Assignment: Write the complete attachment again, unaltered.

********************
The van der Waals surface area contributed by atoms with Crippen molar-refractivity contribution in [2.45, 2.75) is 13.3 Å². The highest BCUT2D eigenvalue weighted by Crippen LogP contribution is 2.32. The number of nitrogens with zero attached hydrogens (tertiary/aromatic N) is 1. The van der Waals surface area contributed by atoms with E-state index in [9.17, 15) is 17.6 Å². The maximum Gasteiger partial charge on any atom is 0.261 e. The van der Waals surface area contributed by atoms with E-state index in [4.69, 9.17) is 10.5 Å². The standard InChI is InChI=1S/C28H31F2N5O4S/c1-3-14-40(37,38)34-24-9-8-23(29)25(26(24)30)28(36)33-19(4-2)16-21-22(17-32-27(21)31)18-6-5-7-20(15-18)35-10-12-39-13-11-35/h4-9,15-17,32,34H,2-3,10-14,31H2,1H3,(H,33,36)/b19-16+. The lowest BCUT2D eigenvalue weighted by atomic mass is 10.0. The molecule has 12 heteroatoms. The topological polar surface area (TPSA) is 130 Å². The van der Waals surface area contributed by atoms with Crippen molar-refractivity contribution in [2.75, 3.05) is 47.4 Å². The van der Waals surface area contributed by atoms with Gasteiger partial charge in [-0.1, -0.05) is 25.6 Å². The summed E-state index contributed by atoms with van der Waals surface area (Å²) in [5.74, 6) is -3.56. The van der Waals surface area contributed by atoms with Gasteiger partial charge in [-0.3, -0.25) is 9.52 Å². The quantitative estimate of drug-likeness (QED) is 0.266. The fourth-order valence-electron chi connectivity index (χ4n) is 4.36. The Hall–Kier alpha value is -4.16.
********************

The van der Waals surface area contributed by atoms with Crippen molar-refractivity contribution in [2.45, 2.75) is 13.3 Å². The highest BCUT2D eigenvalue weighted by Crippen LogP contribution is 2.32. The number of nitrogens with zero attached hydrogens (tertiary/aromatic N) is 1. The van der Waals surface area contributed by atoms with E-state index in [9.17, 15) is 17.6 Å². The maximum Gasteiger partial charge on any atom is 0.261 e. The van der Waals surface area contributed by atoms with E-state index in [4.69, 9.17) is 10.5 Å². The standard InChI is InChI=1S/C28H31F2N5O4S/c1-3-14-40(37,38)34-24-9-8-23(29)25(26(24)30)28(36)33-19(4-2)16-21-22(17-32-27(21)31)18-6-5-7-20(15-18)35-10-12-39-13-11-35/h4-9,15-17,32,34H,2-3,10-14,31H2,1H3,(H,33,36)/b19-16+. The lowest BCUT2D eigenvalue weighted by atomic mass is 10.0. The molecule has 12 heteroatoms. The topological polar surface area (TPSA) is 130 Å². The van der Waals surface area contributed by atoms with Crippen molar-refractivity contribution in [2.75, 3.05) is 47.4 Å². The van der Waals surface area contributed by atoms with Gasteiger partial charge in [-0.1, -0.05) is 25.6 Å². The summed E-state index contributed by atoms with van der Waals surface area (Å²) in [5.74, 6) is -3.56. The van der Waals surface area contributed by atoms with Gasteiger partial charge in [-0.3, -0.25) is 9.52 Å². The quantitative estimate of drug-likeness (QED) is 0.266. The fourth-order valence-electron chi connectivity index (χ4n) is 4.36. The Hall–Kier alpha value is -4.16.